The report also recommended that law enforcement agency policies for training on use of force should “emphasize de-escalation and alternatives to arrest or summons in situations where appropriate,” and should “mandate external and independent criminal investigations in cases of police use of force resulting in death, officer-involved shootings resulting in injury or death, or in-custody deaths.”

The Department of Defense Excess Property Program, or the 1033 program, which supplies the military gear to local police forces, captured the nation’s attention in 2014, when local police in Ferguson, Mo. responded to protests, by using military-style equipment including armored vehicles and flash grenades, against American citizens.

While new limits are being set on the 1033 program, The Hill noted that the White House has “stopped short of eliminating the program,” due to the report’s claims that the equipment “enhances the safety of officers” who are responding to dangerous situations.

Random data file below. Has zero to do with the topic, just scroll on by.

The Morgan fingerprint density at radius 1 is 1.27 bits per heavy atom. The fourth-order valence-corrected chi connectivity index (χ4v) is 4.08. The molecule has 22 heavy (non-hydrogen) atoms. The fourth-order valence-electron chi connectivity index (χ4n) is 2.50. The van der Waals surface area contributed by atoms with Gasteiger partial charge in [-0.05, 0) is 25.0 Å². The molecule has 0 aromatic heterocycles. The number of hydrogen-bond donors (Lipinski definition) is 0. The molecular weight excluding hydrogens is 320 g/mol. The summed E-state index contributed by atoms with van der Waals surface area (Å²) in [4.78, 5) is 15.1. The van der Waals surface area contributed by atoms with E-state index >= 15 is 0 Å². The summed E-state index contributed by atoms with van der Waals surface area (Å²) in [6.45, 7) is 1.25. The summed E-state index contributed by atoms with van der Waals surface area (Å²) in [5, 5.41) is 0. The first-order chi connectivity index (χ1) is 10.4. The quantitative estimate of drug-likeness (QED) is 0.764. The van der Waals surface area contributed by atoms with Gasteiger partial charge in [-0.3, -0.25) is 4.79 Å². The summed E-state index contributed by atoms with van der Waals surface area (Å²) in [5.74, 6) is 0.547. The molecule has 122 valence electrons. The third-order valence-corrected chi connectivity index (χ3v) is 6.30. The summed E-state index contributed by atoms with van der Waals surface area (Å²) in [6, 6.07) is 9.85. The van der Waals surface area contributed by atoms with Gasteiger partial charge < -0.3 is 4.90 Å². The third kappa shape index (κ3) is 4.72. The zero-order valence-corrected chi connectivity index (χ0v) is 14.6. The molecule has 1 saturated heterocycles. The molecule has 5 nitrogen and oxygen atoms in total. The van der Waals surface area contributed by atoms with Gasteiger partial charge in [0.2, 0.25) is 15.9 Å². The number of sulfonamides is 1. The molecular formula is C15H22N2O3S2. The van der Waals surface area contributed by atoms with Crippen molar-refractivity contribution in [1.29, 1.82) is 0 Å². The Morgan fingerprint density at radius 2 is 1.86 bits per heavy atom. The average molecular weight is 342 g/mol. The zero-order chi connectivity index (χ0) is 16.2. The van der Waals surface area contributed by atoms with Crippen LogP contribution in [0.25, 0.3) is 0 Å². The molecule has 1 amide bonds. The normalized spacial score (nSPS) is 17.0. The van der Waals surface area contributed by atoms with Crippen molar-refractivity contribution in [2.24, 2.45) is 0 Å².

Investigative journalist Ben Swann discussed the root of police militarization in Dec. 2014, on an episode of Truth in Media. Swann described the federal program as one that “provides surplus DoD military equipment to state and local civilian law enforcement agencies for use in counter-narcotics and counter-terrorism operations, and to enhance officer safety.”

Watch the full Truth In Media episode on the Root of Police Militarization:


Military Equipment, Lost by Pentagon, Turns up for Sale on Craigslist